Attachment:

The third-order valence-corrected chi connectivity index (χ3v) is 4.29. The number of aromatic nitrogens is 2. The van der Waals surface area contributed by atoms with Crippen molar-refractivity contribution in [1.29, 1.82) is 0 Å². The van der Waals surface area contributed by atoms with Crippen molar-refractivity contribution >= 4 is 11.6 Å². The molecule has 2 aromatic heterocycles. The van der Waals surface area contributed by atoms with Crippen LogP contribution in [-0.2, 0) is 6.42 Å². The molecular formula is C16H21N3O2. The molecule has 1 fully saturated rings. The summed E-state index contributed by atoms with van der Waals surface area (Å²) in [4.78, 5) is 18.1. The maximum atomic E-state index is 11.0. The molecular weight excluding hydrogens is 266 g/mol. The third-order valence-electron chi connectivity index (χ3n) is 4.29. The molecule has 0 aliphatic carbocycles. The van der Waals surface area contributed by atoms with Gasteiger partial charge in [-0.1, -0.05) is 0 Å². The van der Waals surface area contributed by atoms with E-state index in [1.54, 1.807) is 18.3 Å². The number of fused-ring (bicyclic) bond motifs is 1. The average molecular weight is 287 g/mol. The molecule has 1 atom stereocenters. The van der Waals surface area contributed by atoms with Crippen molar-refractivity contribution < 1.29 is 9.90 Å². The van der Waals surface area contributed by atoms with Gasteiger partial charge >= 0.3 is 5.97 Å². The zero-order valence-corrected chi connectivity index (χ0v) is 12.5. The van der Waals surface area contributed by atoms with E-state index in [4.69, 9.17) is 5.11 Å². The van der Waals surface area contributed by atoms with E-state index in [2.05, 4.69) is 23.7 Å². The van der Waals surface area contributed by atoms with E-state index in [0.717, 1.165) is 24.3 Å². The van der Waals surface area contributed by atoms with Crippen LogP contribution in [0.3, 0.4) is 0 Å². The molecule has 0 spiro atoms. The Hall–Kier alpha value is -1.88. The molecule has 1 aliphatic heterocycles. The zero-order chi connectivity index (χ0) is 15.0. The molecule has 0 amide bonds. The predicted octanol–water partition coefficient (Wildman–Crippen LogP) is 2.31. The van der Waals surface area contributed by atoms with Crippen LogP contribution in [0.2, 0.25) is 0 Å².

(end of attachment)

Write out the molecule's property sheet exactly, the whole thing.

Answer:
The third-order valence-corrected chi connectivity index (χ3v) is 4.29. The number of aromatic nitrogens is 2. The van der Waals surface area contributed by atoms with Crippen molar-refractivity contribution in [1.29, 1.82) is 0 Å². The van der Waals surface area contributed by atoms with Crippen molar-refractivity contribution >= 4 is 11.6 Å². The molecule has 2 aromatic heterocycles. The van der Waals surface area contributed by atoms with Crippen LogP contribution in [-0.2, 0) is 6.42 Å². The molecular formula is C16H21N3O2. The molecule has 1 fully saturated rings. The summed E-state index contributed by atoms with van der Waals surface area (Å²) in [4.78, 5) is 18.1. The maximum atomic E-state index is 11.0. The molecular weight excluding hydrogens is 266 g/mol. The third-order valence-electron chi connectivity index (χ3n) is 4.29. The molecule has 0 aliphatic carbocycles. The van der Waals surface area contributed by atoms with Gasteiger partial charge in [-0.1, -0.05) is 0 Å². The van der Waals surface area contributed by atoms with E-state index in [1.54, 1.807) is 18.3 Å². The number of fused-ring (bicyclic) bond motifs is 1. The average molecular weight is 287 g/mol. The molecule has 1 atom stereocenters. The van der Waals surface area contributed by atoms with Crippen molar-refractivity contribution < 1.29 is 9.90 Å². The van der Waals surface area contributed by atoms with Gasteiger partial charge >= 0.3 is 5.97 Å². The zero-order valence-corrected chi connectivity index (χ0v) is 12.5. The van der Waals surface area contributed by atoms with E-state index in [4.69, 9.17) is 5.11 Å². The van der Waals surface area contributed by atoms with E-state index in [2.05, 4.69) is 23.7 Å². The van der Waals surface area contributed by atoms with E-state index in [0.717, 1.165) is 24.3 Å². The van der Waals surface area contributed by atoms with Crippen LogP contribution in [0.3, 0.4) is 0 Å². The molecule has 0 spiro atoms. The Hall–Kier alpha value is -1.88. The molecule has 1 aliphatic heterocycles. The zero-order chi connectivity index (χ0) is 15.0. The molecule has 0 amide bonds. The predicted octanol–water partition coefficient (Wildman–Crippen LogP) is 2.31. The van der Waals surface area contributed by atoms with Crippen LogP contribution in [0.2, 0.25) is 0 Å².